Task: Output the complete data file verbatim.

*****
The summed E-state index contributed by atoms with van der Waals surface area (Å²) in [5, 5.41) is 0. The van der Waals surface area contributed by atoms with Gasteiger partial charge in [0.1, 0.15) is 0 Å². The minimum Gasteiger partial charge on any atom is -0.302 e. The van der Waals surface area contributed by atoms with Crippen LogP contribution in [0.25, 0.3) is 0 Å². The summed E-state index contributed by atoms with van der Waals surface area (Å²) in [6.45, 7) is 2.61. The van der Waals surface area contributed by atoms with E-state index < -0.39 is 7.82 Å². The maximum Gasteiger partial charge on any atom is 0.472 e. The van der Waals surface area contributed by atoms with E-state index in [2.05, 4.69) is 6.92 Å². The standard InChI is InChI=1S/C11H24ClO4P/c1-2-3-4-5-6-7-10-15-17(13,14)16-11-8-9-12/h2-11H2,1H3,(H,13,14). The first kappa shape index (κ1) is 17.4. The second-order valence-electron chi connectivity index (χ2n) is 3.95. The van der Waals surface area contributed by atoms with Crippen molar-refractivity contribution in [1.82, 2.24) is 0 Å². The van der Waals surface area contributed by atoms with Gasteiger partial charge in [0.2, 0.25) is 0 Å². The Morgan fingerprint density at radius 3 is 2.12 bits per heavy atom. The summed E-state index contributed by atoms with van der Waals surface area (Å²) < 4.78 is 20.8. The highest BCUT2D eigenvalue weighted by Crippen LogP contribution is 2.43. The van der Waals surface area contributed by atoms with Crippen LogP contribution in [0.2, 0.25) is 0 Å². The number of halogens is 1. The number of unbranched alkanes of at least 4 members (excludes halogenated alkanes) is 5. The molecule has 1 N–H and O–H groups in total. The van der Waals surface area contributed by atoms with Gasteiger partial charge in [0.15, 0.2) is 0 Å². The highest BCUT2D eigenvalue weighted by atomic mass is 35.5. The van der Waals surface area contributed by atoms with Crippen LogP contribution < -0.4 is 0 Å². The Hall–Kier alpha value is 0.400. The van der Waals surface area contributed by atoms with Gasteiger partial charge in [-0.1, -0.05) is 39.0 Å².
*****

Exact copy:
The summed E-state index contributed by atoms with van der Waals surface area (Å²) in [5, 5.41) is 0. The van der Waals surface area contributed by atoms with Gasteiger partial charge in [0.1, 0.15) is 0 Å². The minimum Gasteiger partial charge on any atom is -0.302 e. The van der Waals surface area contributed by atoms with Crippen LogP contribution in [0.25, 0.3) is 0 Å². The summed E-state index contributed by atoms with van der Waals surface area (Å²) in [6.45, 7) is 2.61. The van der Waals surface area contributed by atoms with E-state index < -0.39 is 7.82 Å². The maximum Gasteiger partial charge on any atom is 0.472 e. The van der Waals surface area contributed by atoms with E-state index in [2.05, 4.69) is 6.92 Å². The standard InChI is InChI=1S/C11H24ClO4P/c1-2-3-4-5-6-7-10-15-17(13,14)16-11-8-9-12/h2-11H2,1H3,(H,13,14). The first kappa shape index (κ1) is 17.4. The second-order valence-electron chi connectivity index (χ2n) is 3.95. The van der Waals surface area contributed by atoms with Crippen molar-refractivity contribution in [1.82, 2.24) is 0 Å². The van der Waals surface area contributed by atoms with Gasteiger partial charge in [0.2, 0.25) is 0 Å². The Morgan fingerprint density at radius 3 is 2.12 bits per heavy atom. The summed E-state index contributed by atoms with van der Waals surface area (Å²) < 4.78 is 20.8. The highest BCUT2D eigenvalue weighted by Crippen LogP contribution is 2.43. The van der Waals surface area contributed by atoms with Crippen LogP contribution in [0.2, 0.25) is 0 Å². The number of halogens is 1. The number of unbranched alkanes of at least 4 members (excludes halogenated alkanes) is 5. The molecule has 1 N–H and O–H groups in total. The van der Waals surface area contributed by atoms with Gasteiger partial charge in [0.15, 0.2) is 0 Å². The highest BCUT2D eigenvalue weighted by atomic mass is 35.5. The van der Waals surface area contributed by atoms with Crippen LogP contribution < -0.4 is 0 Å². The Hall–Kier alpha value is 0.400. The van der Waals surface area contributed by atoms with Gasteiger partial charge in [-0.1, -0.05) is 39.0 Å².